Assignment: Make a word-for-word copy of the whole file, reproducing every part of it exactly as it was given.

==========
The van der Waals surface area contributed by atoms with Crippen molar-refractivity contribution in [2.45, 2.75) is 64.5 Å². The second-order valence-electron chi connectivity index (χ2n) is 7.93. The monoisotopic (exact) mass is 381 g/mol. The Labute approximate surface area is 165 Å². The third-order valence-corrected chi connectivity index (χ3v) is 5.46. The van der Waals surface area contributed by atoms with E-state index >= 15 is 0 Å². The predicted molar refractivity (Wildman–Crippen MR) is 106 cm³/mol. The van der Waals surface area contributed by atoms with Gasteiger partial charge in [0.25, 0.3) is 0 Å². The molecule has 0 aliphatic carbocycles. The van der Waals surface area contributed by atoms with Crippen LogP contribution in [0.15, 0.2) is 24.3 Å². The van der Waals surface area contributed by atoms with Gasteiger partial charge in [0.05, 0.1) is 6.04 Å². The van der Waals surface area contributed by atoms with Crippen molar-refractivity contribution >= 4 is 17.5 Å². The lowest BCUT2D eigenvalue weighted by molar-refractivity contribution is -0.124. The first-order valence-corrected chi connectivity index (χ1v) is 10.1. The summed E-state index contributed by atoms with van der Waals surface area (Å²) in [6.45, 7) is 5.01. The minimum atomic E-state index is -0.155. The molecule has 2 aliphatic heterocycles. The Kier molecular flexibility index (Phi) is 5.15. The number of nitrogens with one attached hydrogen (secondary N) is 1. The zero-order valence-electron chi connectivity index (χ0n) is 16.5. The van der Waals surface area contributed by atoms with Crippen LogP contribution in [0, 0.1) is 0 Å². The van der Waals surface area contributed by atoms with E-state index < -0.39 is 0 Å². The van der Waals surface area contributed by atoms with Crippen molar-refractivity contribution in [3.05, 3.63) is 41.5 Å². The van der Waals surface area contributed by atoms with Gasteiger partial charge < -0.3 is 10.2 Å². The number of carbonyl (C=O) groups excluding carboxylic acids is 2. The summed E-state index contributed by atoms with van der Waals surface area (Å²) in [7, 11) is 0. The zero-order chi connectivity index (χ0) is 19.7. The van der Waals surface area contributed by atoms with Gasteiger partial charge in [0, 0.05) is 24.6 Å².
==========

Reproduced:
The van der Waals surface area contributed by atoms with Crippen molar-refractivity contribution in [2.45, 2.75) is 64.5 Å². The second-order valence-electron chi connectivity index (χ2n) is 7.93. The monoisotopic (exact) mass is 381 g/mol. The Labute approximate surface area is 165 Å². The third-order valence-corrected chi connectivity index (χ3v) is 5.46. The van der Waals surface area contributed by atoms with E-state index >= 15 is 0 Å². The predicted molar refractivity (Wildman–Crippen MR) is 106 cm³/mol. The van der Waals surface area contributed by atoms with Gasteiger partial charge in [0.25, 0.3) is 0 Å². The molecule has 0 aliphatic carbocycles. The van der Waals surface area contributed by atoms with Crippen LogP contribution in [0.15, 0.2) is 24.3 Å². The van der Waals surface area contributed by atoms with Gasteiger partial charge in [0.05, 0.1) is 6.04 Å². The van der Waals surface area contributed by atoms with Crippen molar-refractivity contribution >= 4 is 17.5 Å². The lowest BCUT2D eigenvalue weighted by molar-refractivity contribution is -0.124. The first-order valence-corrected chi connectivity index (χ1v) is 10.1. The summed E-state index contributed by atoms with van der Waals surface area (Å²) in [6.45, 7) is 5.01. The minimum atomic E-state index is -0.155. The molecule has 2 aliphatic heterocycles. The Kier molecular flexibility index (Phi) is 5.15. The number of nitrogens with one attached hydrogen (secondary N) is 1. The zero-order valence-electron chi connectivity index (χ0n) is 16.5. The van der Waals surface area contributed by atoms with Crippen LogP contribution in [0, 0.1) is 0 Å². The van der Waals surface area contributed by atoms with E-state index < -0.39 is 0 Å². The van der Waals surface area contributed by atoms with Crippen molar-refractivity contribution in [3.05, 3.63) is 41.5 Å². The van der Waals surface area contributed by atoms with Gasteiger partial charge < -0.3 is 10.2 Å². The number of carbonyl (C=O) groups excluding carboxylic acids is 2. The summed E-state index contributed by atoms with van der Waals surface area (Å²) in [7, 11) is 0. The zero-order chi connectivity index (χ0) is 19.7. The van der Waals surface area contributed by atoms with Gasteiger partial charge in [0, 0.05) is 24.6 Å².